Reciting the Quran in part or whole (Recitative Quran), forms an integral part of the Muslim culture. The author argues that the oral character of the Quran is perceptible in every aspect of the Muslim culture, today as in any previous age of the Islamic history.
The author points out that the recitative function of the Quran has been paramount especially in public ritual and private devotional lives of Muslims over the centuries. This chapter examines the importance of recitative Quran in Muslim communal and personal life.
The discussion begins by exploring how Muslims have sustained recitative tradition: namely, the cultivation amongst Muslims of Quranic recitation as an art and a science in traditional Islamic scholarship and education.
The chapter further illustrates the personal and communal circumstances under which the application of recitative Quran plays a significant role. The chapter gives a comprehensive illustration of the history, application and significance of recitative Quran.
Graham notes that “Anyone who has lived in a Muslim society will appreciate the degree to which the lilting refrain of Quranic recitation occupies a prominent place in the public sphere, forming a significant part of the auditory background of everyday life” (p. 106).
Most Muslims cling to traditional piety and strive to preserve the lilting strains of the chanted Quran as a prominent element in the foreground of their lives. Muslims usually recite Quran during public gatherings like worship (Salat) and during the holy month of Ramadhan.
Muslims also chant the Quran during ‘tilawah and dhikr’ sessions. The above statement emphasizes the strict adherence to recitative Quran by Muslims. From birth to death, every action that a Muslim makes in life including festivities tends to be accompanied by spoken words of the sacred Quran in the form of lengthy Quranic passages or unsophisticated Quranic words.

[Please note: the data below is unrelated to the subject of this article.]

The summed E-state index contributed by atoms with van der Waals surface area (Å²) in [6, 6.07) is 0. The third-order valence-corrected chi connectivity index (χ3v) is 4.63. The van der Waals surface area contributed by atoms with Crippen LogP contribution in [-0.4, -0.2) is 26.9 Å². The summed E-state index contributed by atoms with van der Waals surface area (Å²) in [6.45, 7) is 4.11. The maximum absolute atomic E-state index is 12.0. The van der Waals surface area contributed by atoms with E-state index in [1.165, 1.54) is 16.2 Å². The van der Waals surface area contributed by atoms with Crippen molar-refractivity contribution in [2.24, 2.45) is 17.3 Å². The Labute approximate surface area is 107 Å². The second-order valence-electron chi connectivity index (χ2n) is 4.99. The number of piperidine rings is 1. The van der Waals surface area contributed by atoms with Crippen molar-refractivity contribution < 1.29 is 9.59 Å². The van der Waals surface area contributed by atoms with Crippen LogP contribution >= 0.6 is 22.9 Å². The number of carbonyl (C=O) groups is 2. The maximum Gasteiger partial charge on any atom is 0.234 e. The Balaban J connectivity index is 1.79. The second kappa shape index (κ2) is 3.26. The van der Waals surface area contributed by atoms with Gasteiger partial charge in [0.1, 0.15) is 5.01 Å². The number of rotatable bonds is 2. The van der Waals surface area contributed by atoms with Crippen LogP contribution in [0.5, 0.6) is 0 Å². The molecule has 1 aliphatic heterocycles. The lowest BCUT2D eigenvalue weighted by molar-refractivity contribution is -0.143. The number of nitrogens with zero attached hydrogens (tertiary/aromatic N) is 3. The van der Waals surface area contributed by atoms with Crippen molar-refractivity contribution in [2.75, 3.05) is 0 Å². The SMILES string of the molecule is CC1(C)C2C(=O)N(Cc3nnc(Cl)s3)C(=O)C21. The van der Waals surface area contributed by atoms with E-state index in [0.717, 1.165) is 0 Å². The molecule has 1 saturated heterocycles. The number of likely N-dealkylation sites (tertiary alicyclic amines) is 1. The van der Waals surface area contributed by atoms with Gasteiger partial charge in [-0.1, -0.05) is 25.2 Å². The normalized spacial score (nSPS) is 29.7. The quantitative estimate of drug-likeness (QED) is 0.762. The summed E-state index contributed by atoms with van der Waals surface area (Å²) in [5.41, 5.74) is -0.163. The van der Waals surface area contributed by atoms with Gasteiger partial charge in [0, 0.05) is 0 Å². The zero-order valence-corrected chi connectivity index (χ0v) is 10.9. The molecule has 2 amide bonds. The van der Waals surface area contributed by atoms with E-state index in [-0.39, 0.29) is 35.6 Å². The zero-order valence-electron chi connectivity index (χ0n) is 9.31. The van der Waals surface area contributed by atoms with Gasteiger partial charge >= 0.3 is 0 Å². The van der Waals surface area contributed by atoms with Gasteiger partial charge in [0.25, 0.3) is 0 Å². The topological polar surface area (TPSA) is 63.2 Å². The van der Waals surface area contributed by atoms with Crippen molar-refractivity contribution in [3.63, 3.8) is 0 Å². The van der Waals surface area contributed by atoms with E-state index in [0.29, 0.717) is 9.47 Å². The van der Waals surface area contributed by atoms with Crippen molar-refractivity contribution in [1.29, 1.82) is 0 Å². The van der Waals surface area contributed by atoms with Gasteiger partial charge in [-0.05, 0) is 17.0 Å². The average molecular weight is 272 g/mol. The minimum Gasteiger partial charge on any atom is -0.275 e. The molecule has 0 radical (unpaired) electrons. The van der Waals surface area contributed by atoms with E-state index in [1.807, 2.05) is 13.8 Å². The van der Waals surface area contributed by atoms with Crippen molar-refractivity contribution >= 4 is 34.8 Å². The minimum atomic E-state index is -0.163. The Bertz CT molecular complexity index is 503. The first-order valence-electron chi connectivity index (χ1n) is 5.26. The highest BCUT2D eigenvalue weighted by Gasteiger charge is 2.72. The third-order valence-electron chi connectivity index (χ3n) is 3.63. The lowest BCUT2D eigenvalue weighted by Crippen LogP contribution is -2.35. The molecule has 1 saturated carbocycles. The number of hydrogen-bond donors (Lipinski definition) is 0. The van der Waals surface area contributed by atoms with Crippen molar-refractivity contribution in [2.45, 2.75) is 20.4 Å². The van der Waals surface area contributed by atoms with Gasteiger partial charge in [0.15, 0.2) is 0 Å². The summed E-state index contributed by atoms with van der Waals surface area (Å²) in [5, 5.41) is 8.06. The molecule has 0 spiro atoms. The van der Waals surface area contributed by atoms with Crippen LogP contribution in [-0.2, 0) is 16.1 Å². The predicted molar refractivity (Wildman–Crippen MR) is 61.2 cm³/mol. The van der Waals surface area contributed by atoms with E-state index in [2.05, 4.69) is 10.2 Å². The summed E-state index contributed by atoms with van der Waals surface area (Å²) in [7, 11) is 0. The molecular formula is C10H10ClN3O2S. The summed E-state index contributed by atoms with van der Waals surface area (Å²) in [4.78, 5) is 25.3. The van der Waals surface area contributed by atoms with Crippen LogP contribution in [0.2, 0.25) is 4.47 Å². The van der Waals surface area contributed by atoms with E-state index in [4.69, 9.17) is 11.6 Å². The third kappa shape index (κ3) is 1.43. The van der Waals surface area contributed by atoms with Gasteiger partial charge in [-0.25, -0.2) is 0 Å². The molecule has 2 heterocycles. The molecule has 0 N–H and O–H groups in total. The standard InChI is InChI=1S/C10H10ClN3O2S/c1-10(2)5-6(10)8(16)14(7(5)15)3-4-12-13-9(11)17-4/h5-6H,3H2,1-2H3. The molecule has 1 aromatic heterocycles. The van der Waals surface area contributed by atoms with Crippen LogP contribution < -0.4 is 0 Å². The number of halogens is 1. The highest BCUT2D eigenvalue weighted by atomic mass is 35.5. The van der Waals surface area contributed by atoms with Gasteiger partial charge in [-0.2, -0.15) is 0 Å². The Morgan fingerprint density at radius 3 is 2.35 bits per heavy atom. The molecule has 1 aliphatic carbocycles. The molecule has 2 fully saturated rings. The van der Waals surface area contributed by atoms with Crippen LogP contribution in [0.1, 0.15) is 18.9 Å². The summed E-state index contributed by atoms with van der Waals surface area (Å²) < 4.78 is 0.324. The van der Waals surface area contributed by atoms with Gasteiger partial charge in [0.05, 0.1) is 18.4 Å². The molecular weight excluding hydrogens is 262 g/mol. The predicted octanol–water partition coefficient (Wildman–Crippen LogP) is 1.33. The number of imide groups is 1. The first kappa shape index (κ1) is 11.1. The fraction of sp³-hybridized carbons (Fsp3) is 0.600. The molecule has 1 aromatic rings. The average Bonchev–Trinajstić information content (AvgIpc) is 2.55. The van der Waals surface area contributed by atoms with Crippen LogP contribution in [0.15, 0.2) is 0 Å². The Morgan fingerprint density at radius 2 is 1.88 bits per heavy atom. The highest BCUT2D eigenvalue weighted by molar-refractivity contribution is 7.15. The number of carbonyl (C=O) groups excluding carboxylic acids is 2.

An example of a Quranic word can be as easy as ‘basmalah’ (in the name of God, the merciful, the Compassionate). Longer recitations include phrases like Fatihah, S. 1, which every Muslim knows by heart. Some scholars hold the opinion that these are not mere words or letters.
They are twigs of the burning bush; a flame with God (Graham 109). An Islamic scholar, Ghazali, declared that much repetition prevents Quranic recitation from appearing old and worn out to those reciting it.
The powerful presence of rhythmic cadence of the Quran tends to be evidenced everywhere in traditional and modern Muslim society. Memorizing of the Quran begins early during the upbringing of children in schools known as maktab.
The learning of at least some part of the divine word is the single most common early learning experience shared in some degree by all Muslims. Maktab forms a significant stage known as the Islamization process of Muslims. A maktab teacher once argued that when children chant the Quran loudly, they learn it by heart.
The teacher indicated that sons of the prophet (children) need the word in their memory so that they can repeat it often. Moreover, the teacher further affirmed that the word should not be translated; this would alter its meaning leading to sacrilege.
Some scholars view Muslims as “those whose gospels are in their hearts while others read them from sacred volumes” (Graham 102). Indeed, the significance of recitative Quran can never be underestimated in any Islamic culture.
Muslims regard recitative Quran as a sacred endeavor which is descendent from the holy prophet Mohammed. The practice forms part of sacred doctrines strictly observed by Muslims globally.
Graham, William. Beyond the Written Word: Oral Aspects of Scripture in the History of Religion. Cambridge: Cambridge University Press, 1987. Print.